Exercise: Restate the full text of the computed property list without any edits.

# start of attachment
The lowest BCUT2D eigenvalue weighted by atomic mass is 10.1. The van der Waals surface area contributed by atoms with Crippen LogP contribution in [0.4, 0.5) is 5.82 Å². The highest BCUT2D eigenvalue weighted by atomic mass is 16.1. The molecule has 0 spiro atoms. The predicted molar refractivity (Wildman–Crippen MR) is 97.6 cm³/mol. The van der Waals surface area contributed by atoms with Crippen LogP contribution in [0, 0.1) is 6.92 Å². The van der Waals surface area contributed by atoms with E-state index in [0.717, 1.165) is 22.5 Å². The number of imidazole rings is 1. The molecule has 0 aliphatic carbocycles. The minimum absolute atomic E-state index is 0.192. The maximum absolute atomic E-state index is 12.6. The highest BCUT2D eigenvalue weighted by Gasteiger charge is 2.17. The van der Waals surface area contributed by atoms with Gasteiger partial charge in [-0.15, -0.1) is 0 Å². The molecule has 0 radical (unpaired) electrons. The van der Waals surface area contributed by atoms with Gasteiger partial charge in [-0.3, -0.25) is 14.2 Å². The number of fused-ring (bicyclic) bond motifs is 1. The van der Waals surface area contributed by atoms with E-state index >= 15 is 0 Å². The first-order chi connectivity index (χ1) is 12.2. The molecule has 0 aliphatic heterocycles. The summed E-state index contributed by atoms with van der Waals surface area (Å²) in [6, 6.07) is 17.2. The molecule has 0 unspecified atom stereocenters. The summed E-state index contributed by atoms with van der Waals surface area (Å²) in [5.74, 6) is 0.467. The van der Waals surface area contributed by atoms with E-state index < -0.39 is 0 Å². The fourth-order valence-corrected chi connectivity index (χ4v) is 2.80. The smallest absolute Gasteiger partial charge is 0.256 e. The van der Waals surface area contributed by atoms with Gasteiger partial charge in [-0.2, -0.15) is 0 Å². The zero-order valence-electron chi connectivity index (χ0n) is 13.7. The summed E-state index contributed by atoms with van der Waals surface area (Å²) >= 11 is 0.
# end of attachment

The lowest BCUT2D eigenvalue weighted by atomic mass is 10.1. The van der Waals surface area contributed by atoms with Crippen LogP contribution in [0.4, 0.5) is 5.82 Å². The highest BCUT2D eigenvalue weighted by atomic mass is 16.1. The molecule has 0 spiro atoms. The predicted molar refractivity (Wildman–Crippen MR) is 97.6 cm³/mol. The van der Waals surface area contributed by atoms with Crippen LogP contribution in [0, 0.1) is 6.92 Å². The van der Waals surface area contributed by atoms with E-state index in [0.717, 1.165) is 22.5 Å². The number of imidazole rings is 1. The molecule has 0 aliphatic carbocycles. The minimum absolute atomic E-state index is 0.192. The maximum absolute atomic E-state index is 12.6. The highest BCUT2D eigenvalue weighted by Gasteiger charge is 2.17. The van der Waals surface area contributed by atoms with Gasteiger partial charge in [-0.15, -0.1) is 0 Å². The molecule has 0 radical (unpaired) electrons. The van der Waals surface area contributed by atoms with Gasteiger partial charge in [-0.3, -0.25) is 14.2 Å². The number of fused-ring (bicyclic) bond motifs is 1. The van der Waals surface area contributed by atoms with E-state index >= 15 is 0 Å². The first-order chi connectivity index (χ1) is 12.2. The molecule has 0 aliphatic heterocycles. The summed E-state index contributed by atoms with van der Waals surface area (Å²) in [6, 6.07) is 17.2. The molecule has 0 unspecified atom stereocenters. The summed E-state index contributed by atoms with van der Waals surface area (Å²) in [5.74, 6) is 0.467. The van der Waals surface area contributed by atoms with E-state index < -0.39 is 0 Å². The fourth-order valence-corrected chi connectivity index (χ4v) is 2.80. The smallest absolute Gasteiger partial charge is 0.256 e. The van der Waals surface area contributed by atoms with Gasteiger partial charge in [-0.2, -0.15) is 0 Å². The zero-order valence-electron chi connectivity index (χ0n) is 13.7. The summed E-state index contributed by atoms with van der Waals surface area (Å²) >= 11 is 0.